Today over 3 million devices with Bluetooth ship every week, including computers, wireless car kits, PDAs and mobiles phones. And thanks to a range of vulnerabilities and exploits, extracting information from devices running Bluetooth can be relatively simple.
As with all networking technologies, the mere presence of Bluetooth on a device introduces security risks, especially when the end user is unaware of Bluetooth's presence, or of how to secure the technology. So, how can you protect your network from a Bluetooth hack? Here are five steps for securing Bluetooth devices in the enterprise.
FIVE BLUETOOTH SECURITY BASICS
Step 1: Bluetooth vulnerability lingo
Step 2: How to disable Bluetooth
Step 3: Authentication and encryption options
Step 4: Acceptable use
Step 5: User education
Step 1: Know Bluetooth vulnerability lingo
Bluetooth has spawned a number of terms that highlight Bluetooth vulnerabilities. Being aware of these threats is the first step in keeping handhelds secure and avoiding a Bluetooth hack. The following are the terms you should know:
Bluejacking means anonymously sending an electronic business card or photo to another Bluetooth user. This enables an attack called "bluesnarfing," which allows an attacker to access the address book, contact information, e-mail and text messages on another user's mobile phone. Phone manufacturers released a patch when this threat was announced, but it has not been determined if Bluetooth-enabled PCs are vulnerable.
War nibbling is a take-off on war driving. Instead of cruising for open 802.11 networks, nibbling refers to finding unsecured or unpatched Bluetooth connections.
Bluesniping was recently coined by security researchers who used a highly directional antenna and a laptop running inexpensive software to establish connections with Bluetooth-enabled devices from over a half-mile away. Although the research wasn't malicious, attackers could use this technique to steal information from a distance, without leaving any signs of the attack.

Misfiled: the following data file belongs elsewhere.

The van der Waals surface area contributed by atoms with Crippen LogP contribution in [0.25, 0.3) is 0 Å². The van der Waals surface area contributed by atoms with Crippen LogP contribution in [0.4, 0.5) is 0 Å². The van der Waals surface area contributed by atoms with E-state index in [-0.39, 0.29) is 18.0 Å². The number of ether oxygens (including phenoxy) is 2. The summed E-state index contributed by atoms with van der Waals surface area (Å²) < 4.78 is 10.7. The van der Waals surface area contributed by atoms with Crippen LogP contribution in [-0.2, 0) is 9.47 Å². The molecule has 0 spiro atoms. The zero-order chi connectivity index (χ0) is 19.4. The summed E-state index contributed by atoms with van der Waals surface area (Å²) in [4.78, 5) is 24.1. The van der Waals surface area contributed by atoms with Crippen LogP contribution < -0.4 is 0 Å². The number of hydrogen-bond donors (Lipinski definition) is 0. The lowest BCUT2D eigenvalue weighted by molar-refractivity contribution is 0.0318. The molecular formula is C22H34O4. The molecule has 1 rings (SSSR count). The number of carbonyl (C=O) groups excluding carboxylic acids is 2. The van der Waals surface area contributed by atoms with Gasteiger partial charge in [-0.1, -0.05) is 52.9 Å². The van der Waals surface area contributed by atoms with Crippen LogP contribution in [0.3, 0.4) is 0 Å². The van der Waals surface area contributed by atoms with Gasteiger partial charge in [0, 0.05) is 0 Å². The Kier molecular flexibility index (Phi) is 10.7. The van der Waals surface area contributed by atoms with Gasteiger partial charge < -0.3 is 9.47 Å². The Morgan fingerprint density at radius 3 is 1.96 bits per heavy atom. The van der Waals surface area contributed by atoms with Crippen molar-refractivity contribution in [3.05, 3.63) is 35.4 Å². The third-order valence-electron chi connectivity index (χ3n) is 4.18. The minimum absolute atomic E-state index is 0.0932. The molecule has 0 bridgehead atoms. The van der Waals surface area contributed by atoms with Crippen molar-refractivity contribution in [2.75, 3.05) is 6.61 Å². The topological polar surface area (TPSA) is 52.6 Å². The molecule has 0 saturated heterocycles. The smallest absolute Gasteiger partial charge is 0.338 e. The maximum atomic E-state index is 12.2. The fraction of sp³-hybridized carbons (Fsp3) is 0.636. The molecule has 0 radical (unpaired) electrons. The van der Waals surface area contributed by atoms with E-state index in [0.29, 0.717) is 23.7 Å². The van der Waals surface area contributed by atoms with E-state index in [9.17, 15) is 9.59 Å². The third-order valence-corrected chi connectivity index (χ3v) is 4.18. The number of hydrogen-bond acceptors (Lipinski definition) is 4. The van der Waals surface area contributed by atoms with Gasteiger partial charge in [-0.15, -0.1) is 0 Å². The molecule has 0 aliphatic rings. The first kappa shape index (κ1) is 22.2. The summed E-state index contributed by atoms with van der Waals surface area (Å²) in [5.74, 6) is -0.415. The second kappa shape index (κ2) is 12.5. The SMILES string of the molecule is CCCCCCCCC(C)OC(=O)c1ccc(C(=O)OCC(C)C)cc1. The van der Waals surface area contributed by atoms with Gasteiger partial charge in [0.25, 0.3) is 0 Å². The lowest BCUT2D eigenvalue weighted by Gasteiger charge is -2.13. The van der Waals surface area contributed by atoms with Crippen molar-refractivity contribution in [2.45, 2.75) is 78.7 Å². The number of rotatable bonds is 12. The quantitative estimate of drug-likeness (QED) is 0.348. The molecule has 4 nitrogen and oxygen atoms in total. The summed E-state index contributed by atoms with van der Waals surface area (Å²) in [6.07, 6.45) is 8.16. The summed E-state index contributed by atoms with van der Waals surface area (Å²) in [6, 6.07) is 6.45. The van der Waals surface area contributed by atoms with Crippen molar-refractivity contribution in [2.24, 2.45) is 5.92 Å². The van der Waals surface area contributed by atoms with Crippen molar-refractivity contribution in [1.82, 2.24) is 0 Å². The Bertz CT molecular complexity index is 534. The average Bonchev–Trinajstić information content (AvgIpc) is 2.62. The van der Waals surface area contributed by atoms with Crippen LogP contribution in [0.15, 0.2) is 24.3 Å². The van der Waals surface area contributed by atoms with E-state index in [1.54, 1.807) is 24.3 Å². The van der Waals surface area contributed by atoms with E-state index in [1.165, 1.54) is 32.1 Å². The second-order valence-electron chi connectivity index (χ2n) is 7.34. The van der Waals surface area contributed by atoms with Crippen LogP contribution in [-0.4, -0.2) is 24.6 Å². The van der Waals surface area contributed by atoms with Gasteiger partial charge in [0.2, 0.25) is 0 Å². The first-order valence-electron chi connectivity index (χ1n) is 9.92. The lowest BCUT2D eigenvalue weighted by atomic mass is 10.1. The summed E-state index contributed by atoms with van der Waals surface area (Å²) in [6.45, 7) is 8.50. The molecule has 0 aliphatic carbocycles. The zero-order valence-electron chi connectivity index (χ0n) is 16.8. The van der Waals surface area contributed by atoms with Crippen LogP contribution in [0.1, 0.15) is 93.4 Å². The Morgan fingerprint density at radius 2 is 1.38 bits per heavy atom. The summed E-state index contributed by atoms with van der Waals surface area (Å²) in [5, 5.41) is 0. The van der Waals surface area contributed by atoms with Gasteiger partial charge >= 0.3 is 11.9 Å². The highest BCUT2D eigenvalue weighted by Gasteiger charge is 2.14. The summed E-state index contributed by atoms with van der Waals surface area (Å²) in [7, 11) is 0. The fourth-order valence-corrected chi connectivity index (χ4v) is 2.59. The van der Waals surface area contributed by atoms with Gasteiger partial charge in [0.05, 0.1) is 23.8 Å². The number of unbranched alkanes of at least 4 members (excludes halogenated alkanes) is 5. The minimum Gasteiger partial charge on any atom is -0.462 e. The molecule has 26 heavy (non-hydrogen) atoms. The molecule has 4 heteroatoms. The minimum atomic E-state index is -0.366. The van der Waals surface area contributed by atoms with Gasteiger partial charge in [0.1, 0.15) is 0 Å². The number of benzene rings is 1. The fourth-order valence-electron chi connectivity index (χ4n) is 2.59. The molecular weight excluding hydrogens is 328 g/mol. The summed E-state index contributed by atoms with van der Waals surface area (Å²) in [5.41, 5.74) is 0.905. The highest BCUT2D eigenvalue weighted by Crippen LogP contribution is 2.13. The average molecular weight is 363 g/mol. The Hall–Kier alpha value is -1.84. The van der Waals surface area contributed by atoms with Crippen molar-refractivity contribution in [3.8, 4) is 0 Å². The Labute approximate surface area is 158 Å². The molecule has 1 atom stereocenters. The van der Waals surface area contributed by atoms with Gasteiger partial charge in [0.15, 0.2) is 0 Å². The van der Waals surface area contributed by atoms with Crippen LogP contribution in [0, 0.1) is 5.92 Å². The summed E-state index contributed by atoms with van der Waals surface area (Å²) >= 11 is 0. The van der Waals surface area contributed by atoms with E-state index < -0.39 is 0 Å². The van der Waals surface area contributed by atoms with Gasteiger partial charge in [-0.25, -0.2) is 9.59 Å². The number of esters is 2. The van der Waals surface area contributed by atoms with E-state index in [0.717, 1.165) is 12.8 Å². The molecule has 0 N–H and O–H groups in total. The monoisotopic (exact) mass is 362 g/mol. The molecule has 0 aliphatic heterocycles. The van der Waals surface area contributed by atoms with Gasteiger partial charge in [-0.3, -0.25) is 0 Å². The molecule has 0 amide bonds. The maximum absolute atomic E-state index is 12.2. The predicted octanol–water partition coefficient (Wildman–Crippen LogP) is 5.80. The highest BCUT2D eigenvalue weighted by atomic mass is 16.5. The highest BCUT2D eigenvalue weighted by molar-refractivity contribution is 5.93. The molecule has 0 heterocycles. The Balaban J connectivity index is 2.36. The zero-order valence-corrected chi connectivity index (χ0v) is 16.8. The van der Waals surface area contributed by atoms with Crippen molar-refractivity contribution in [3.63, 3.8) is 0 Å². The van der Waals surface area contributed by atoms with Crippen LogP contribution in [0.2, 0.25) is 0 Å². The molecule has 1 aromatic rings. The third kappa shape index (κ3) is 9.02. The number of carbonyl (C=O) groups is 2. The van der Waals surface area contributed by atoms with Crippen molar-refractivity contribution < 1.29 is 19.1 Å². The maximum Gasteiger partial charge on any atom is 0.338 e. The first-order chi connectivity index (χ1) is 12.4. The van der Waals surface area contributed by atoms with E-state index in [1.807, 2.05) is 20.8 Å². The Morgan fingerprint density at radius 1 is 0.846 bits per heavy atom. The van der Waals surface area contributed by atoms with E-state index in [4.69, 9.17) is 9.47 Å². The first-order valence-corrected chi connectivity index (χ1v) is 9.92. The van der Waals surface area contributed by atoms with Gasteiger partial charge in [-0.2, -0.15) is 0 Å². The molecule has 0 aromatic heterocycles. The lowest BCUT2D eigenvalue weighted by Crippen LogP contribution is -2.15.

Step 2: How to disable Bluetooth
Most Bluetooth-enabled devices ship with the technology fully active. As soon as these devices are powered on, they broadcast their Bluetooth device name, making their presence known (or discoverable) for others who might want to connect. Whether it's a smartphone or a laptop, this capability makes Bluetooth an attractive target for hackers.
To address this problem, disable a device's "discoverable" setting. An attacker can still force a discovery, but deactivating discoverability makes this somewhat more difficult. (The Bluetooth Special Internet Group says it will address the vulnerability in a new specification -- to be released in 2006.) Also, if your company creates its own client builds -- disk images -- for its PCs, set Bluetooth to be deactivated by default.
Of course, when two Bluetooth devices create a trusted relationship -- known as pairing -- at least one of them must be discoverable. However, device pairing is an infrequent activity, so it's best to keep the functionality deactivated whenever possible.
Step 3: Preventing Bluetooth viruses with authentication and encryption